Jordan Omstead | September 18, 2017
Veronica Barik has a clear and powerful voice, with a tone that identifies her as a radio presenter. She works at URA Radio in Bolgatanga, near Ghana’s northern border. But since 2014, Ms. Barik has been nurturing a side project altogether different from her regular job—as a guinea fowl consultant.
In 2014, Farm Radio International partnered with URA Radio to produce a two-year series of radio programs on the guinea fowl value chain. As the Gurune language presenter, Ms. Barik shared solutions to some of the biggest problems facing guinea fowl farmers in Ghana today. The radio program covered issues such as keet mortality—a serious problem for the frail young birds. Ms. Barik also hosted discussions on how to keep keets healthy using a combination of herbal medicines and veterinary remedies.
Before the program began, Ms. Barik had no background in rearing guinea fowl. She says that, in addition to the Farm Radio training and resources, she learned a lot from farmers during the call-in segments of the program.
She explains, “Farmers call in to give their contributions. That is where I got the information, I got the skill, I got what makes me today as a consultant.”
But “guinea fowl consultant” may be a somewhat misleading title. Ms. Barik’s work is entirely voluntary and unpaid. She takes calls and offers her newfound expertise to any farmer who needs it.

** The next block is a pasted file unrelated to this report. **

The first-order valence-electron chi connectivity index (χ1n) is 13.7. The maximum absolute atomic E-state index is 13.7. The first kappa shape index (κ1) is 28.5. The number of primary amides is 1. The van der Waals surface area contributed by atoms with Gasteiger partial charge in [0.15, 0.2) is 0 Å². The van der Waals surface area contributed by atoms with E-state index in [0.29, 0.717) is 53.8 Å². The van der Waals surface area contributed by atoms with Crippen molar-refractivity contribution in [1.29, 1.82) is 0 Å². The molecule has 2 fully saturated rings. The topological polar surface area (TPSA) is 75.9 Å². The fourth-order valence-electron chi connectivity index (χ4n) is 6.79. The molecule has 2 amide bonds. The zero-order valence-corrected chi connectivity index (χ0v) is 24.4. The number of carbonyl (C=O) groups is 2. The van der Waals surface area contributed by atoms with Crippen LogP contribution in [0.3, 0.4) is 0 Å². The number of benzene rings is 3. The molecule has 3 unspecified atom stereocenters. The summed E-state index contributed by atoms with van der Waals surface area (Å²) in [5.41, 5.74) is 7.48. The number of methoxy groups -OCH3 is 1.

Three years after the program started and several months after it ended, farmers still call Ms. Barik to learn more about rearing guinea fowl.
She says: “Even though the program is over, people still call me asking what they should be doing with their guinea fowl keets. They ask me, ‘Oh, Madame Veronica, my guinea fowl eggs have just hatched—what should I do?’”
Farm Radio programs require a lot of commitment from broadcasters. Broadcasters travel to the field, monitor their shows’ impact, and adhere to quality standards. Ms. Barik says it can be tedious at times.
But, she adds, “After the program, the experience I’m having—people calling me, recognizing the work I did—it has wiped off all the tediousness in me.”
Before she started as a radio presenter, Ms. Barik worked with local government. She was drawn to URA Radio because she saw an opportunity to inform her community and deliver meaningful programs. Thanks to what she learned during the program, her brothers are now considering rearing guinea fowl commercially. Ms. Barik even has a few birds of her own.
Her face brightens when she talks about how the radio program, and now her consulting, has helped people in her community.
She says: “So I am now a consultant and a happy woman because I have educated my people— and most especially [because] the youth and the women are going into guinea fowl rearing. So I am very happy.”